The CRA wants a piece of the $1.5 trillion transfer pricing pie: Ernst & Young
(Toronto – 17 February, 2011) Transfer pricing transactions between Canadian companies and their related parties outside of Canada are valued at more than $1.5 trillion annually. With transfer pricing rules essentially dictating how much of a company’s profit will remain in each country, it’s no wonder the Canada Revenue Agency (CRA) and other global tax authorities are focused on raising revenues through taxation, says Ernst & Young.
“In the recent leave to appeal GlaxoSmithKline Inc. v. Canada to the Supreme Court of Canada, the Crown stated that the volume of transfer pricing transactions in 2005 was more than $1.5 trillion,” said Greg Noble, Partner in Ernst & Young’s national Transfer Pricing practice. “With this much trade moving between related companies, it’s easy to understand why transfer pricing has remained the number-one tax issue for multinational companies for more than a decade.”
Ernst & Young’s 2010 Global Transfer Pricing Survey reveals that, faced with a slowly recovering global economy and record fiscal deficits, governments are increasingly focused on raising revenues through taxation. As a result, more jurisdictions are ramping up enforcement efforts – not only in developed nations but in emerging markets such as China, India, Russia and Brazil.
The findings reveal that 74% of parent companies and 76% of subsidiaries believe that transfer pricing will be either critical or very important to their organizations over the next two years. In fact, 68% of the 877 global survey respondents (from 25 countries) say they have undergone a transfer pricing audit, compared with 52% in 2007.
Canada is currently ranked the fifth-most-vigilant country with respect to transfer pricing audit enforcement. Despite increased scrutiny, only 22% of the Canadian parent companies surveyed by Ernst & Young indicate that they prepare their related transfer pricing documentation by the legislated due date. This level of compliance is well behind the global average (79%), and ranks Canada among countries such as Japan, France, Germany and Italy that have no contemporaneous documentation requirements at all.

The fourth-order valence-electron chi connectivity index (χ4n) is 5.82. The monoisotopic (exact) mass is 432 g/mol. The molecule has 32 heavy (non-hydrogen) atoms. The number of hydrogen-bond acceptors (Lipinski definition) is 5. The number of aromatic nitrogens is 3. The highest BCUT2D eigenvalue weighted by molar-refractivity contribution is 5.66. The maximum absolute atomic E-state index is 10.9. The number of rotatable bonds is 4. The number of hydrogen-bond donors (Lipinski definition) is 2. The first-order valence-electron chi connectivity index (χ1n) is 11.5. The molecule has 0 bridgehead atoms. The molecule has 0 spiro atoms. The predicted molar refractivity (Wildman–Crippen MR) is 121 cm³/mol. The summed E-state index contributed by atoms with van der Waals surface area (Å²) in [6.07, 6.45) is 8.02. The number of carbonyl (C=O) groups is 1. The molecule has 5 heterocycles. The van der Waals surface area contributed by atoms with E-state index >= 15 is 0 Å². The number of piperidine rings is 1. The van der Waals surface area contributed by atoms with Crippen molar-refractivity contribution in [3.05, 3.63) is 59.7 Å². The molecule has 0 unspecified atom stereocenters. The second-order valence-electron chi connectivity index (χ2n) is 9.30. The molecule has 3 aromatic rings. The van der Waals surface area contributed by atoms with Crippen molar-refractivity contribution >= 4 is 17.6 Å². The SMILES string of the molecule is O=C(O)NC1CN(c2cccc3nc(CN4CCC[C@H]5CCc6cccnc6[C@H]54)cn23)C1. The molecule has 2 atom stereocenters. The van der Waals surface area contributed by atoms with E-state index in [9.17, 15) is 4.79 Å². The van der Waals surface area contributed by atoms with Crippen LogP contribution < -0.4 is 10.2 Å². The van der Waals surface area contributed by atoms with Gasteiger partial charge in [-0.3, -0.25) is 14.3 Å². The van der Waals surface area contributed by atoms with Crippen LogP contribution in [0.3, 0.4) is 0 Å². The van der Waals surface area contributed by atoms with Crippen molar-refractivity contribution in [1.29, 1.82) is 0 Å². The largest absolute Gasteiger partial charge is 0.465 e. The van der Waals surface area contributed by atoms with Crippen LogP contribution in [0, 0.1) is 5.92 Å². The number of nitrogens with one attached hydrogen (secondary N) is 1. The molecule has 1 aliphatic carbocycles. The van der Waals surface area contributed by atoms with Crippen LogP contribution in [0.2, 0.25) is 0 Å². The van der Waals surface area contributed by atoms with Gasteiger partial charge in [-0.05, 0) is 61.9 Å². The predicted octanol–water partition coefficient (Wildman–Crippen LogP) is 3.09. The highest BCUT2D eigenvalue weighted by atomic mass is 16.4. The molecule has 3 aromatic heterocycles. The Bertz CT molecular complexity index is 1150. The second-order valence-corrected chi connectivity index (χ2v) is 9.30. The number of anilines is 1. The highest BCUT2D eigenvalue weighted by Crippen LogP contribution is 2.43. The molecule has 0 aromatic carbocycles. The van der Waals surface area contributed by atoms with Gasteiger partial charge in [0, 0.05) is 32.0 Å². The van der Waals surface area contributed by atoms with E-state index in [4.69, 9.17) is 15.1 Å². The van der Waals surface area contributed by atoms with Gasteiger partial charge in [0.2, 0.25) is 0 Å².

According to Noble, Canada’s non-compliance is difficult to understand given that the CRA publicly maintains that it has 100% coverage of transfer pricing transactions of large-case taxpayers.
Globally, 66% of respondents have full-time internal staff dedicated exclusively to transfer pricing, and 62% report an increase in use of external consultants. It is clear that the increasing dominance of international trade through multinational companies will be accompanied by an intensity around transfer pricing enforcement, planning and documentation.
“Globalization has resulted in a shift in international trade that’s dominated by multinational corporations,” said Noble. “And given the significant number of cross-border transactions happening in Canada, companies need to work harder to adopt a more proactive stance in defending their transfer pricing policies and practices.”
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